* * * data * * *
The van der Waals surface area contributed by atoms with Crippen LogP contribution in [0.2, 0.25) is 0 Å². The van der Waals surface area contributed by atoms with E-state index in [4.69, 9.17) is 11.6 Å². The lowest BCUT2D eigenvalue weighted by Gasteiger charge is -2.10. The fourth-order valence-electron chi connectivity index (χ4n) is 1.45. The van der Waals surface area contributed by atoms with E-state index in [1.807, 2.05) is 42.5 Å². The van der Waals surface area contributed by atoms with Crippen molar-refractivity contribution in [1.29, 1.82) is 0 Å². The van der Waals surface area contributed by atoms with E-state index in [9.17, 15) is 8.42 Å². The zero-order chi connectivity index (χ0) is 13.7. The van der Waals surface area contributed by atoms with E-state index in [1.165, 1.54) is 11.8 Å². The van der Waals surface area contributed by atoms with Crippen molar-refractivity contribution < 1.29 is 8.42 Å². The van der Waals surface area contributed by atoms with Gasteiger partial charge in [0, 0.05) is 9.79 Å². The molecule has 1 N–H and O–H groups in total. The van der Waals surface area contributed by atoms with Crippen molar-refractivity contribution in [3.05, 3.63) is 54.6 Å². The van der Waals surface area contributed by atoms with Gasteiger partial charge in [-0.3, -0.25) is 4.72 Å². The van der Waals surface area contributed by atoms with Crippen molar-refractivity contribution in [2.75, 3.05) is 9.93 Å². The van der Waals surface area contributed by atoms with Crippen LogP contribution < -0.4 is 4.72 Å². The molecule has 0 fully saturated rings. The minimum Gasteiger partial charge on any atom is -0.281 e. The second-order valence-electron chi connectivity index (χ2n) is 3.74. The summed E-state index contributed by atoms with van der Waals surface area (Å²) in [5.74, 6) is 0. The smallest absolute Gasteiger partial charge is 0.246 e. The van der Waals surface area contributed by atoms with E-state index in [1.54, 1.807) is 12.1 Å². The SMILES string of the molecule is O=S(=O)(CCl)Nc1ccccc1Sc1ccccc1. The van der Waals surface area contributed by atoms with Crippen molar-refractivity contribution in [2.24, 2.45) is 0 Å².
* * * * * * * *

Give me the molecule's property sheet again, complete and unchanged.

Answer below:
The van der Waals surface area contributed by atoms with Crippen LogP contribution in [0.2, 0.25) is 0 Å². The van der Waals surface area contributed by atoms with E-state index in [4.69, 9.17) is 11.6 Å². The lowest BCUT2D eigenvalue weighted by Gasteiger charge is -2.10. The fourth-order valence-electron chi connectivity index (χ4n) is 1.45. The van der Waals surface area contributed by atoms with E-state index in [1.807, 2.05) is 42.5 Å². The van der Waals surface area contributed by atoms with Crippen molar-refractivity contribution in [1.29, 1.82) is 0 Å². The van der Waals surface area contributed by atoms with E-state index in [9.17, 15) is 8.42 Å². The zero-order chi connectivity index (χ0) is 13.7. The van der Waals surface area contributed by atoms with E-state index in [1.165, 1.54) is 11.8 Å². The van der Waals surface area contributed by atoms with Crippen molar-refractivity contribution < 1.29 is 8.42 Å². The van der Waals surface area contributed by atoms with Gasteiger partial charge in [0, 0.05) is 9.79 Å². The molecule has 1 N–H and O–H groups in total. The van der Waals surface area contributed by atoms with Crippen molar-refractivity contribution in [3.05, 3.63) is 54.6 Å². The van der Waals surface area contributed by atoms with Gasteiger partial charge in [-0.3, -0.25) is 4.72 Å². The van der Waals surface area contributed by atoms with Crippen molar-refractivity contribution in [2.75, 3.05) is 9.93 Å². The van der Waals surface area contributed by atoms with Crippen LogP contribution < -0.4 is 4.72 Å². The molecule has 0 fully saturated rings. The minimum Gasteiger partial charge on any atom is -0.281 e. The second-order valence-electron chi connectivity index (χ2n) is 3.74. The summed E-state index contributed by atoms with van der Waals surface area (Å²) in [5.74, 6) is 0. The smallest absolute Gasteiger partial charge is 0.246 e. The van der Waals surface area contributed by atoms with E-state index in [1.54, 1.807) is 12.1 Å². The SMILES string of the molecule is O=S(=O)(CCl)Nc1ccccc1Sc1ccccc1. The van der Waals surface area contributed by atoms with Crippen molar-refractivity contribution in [2.24, 2.45) is 0 Å².